Hi, Kate here.
I’m a nurse, just returning from seven months in Mattar, Ethiopia, working as the Outreach Nurse Manager.
I worked on a mobile clinic, servicing the Nuer people, a displaced and vulnerable population living and moving along the border of Ethiopia and South Sudan. Our primary targets were under-fives, antenatal care and emergencies.
The people we were treating suffered from a variety of conditions such as malnutrition, malaria, TB, HIV, leprosy, sexually-transmitted infections, pre and post-natal complications, gun shots, stabbings, burns and trauma.
Firstly, I Just wanted to say a big thank you to all our donors and supporters of MSF.
After returning from the field I was blown away by all the messages left on my blog. Having no internet access and only a very expensive satellite phone, news from home was few and far between and obviously checking out the blog was all but impossible.
But, now I’m back, I wanted to tell you that while in the field the Head of Communications, Yann, sent us an email with two pages of blog comments. You have no idea how those little messages brightened our day and gave us the lift we needed to continue our work. Just knowing someone actually cared about what we were doing and appreciated our dedication to our work was a Godsend.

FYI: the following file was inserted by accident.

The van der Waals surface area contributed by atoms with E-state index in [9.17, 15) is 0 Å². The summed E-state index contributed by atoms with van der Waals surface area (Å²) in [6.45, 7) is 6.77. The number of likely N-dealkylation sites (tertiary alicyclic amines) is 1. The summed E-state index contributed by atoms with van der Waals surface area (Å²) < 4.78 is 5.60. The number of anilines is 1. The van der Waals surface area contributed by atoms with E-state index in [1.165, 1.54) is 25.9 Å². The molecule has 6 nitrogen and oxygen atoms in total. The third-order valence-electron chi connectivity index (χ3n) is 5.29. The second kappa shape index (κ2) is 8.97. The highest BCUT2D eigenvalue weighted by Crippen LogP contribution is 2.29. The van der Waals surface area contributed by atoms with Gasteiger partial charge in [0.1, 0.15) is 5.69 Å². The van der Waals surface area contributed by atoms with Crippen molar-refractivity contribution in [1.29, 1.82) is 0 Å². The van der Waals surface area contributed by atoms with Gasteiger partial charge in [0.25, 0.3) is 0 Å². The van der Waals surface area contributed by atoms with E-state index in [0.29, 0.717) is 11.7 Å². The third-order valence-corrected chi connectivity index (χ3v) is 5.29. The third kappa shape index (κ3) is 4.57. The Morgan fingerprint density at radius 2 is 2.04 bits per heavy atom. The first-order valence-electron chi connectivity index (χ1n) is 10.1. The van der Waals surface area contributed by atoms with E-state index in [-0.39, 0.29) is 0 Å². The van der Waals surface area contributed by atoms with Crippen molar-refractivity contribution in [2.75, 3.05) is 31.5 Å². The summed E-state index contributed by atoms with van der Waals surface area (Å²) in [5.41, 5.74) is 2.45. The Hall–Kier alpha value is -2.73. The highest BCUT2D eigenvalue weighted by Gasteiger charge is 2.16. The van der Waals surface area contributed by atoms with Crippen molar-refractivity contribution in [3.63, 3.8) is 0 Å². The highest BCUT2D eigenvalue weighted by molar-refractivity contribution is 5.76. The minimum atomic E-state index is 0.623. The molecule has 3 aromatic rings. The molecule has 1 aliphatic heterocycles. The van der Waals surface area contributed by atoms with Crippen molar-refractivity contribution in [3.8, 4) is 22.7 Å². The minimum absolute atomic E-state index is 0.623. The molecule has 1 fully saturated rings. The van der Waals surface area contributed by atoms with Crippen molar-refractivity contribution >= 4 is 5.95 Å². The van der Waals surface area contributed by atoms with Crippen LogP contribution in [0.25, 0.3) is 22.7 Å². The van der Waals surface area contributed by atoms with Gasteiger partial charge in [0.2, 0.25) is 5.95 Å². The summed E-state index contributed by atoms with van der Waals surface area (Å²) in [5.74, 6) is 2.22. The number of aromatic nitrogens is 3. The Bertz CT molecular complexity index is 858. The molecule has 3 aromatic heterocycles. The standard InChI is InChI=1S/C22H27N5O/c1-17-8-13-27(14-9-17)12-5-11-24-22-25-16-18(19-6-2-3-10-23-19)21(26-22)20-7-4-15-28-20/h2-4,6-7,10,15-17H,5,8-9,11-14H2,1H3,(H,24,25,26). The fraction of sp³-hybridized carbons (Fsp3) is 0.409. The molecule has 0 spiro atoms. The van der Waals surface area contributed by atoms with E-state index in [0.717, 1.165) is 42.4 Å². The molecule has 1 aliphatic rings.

Conditions in Mattar were tough and very basic. I lived in a tukul made of sticks, mud and cow dung with a grass roof. We had long-drop dunnies and cold water showers. Generated power ran from 8 am to 7.30 pm.
Temperatures were in the high 40s when I arrived and after the wet season they were back in the low 40s when I left.
Food wasn’t too crash hot as no vegetables or fruit were available in Mattar and we relied upon food being brought in from Gambella, five hours away. For the last six weeks of my mission we were cut off due to flooding so, apart from the occasional fish caught in the river or very tough goat, it was pasta or rice and tomato sauce for lunch and dinner daily. (Actually, at my medical check-up last week, I was told I have a vitamin deficiency so I now know I’d better pack some multi-vitamins for the next trip!)
Anyway, it really is a privilege to work for MSF, an NGO whose ideals are so close to my heart. I worked very long and very hard to enable myself to be able to work for them, and the work I actually got to do, was everything I’d hoped for and more.
It’s challenging, physically and mentally tough, emotionally draining and at times dangerous, but all in all it really is a great experience that will push you to your boundaries and show you what you’re made of.
For the lucky ones, we saved their lives, for those not so lucky, at least we showed them someone cared. So again, thank you for your support, your donations and your care. Your kindness and generosity means as much to us working in the field as it does to those who benefit from our work. Thanks again and Bless your cotton socks!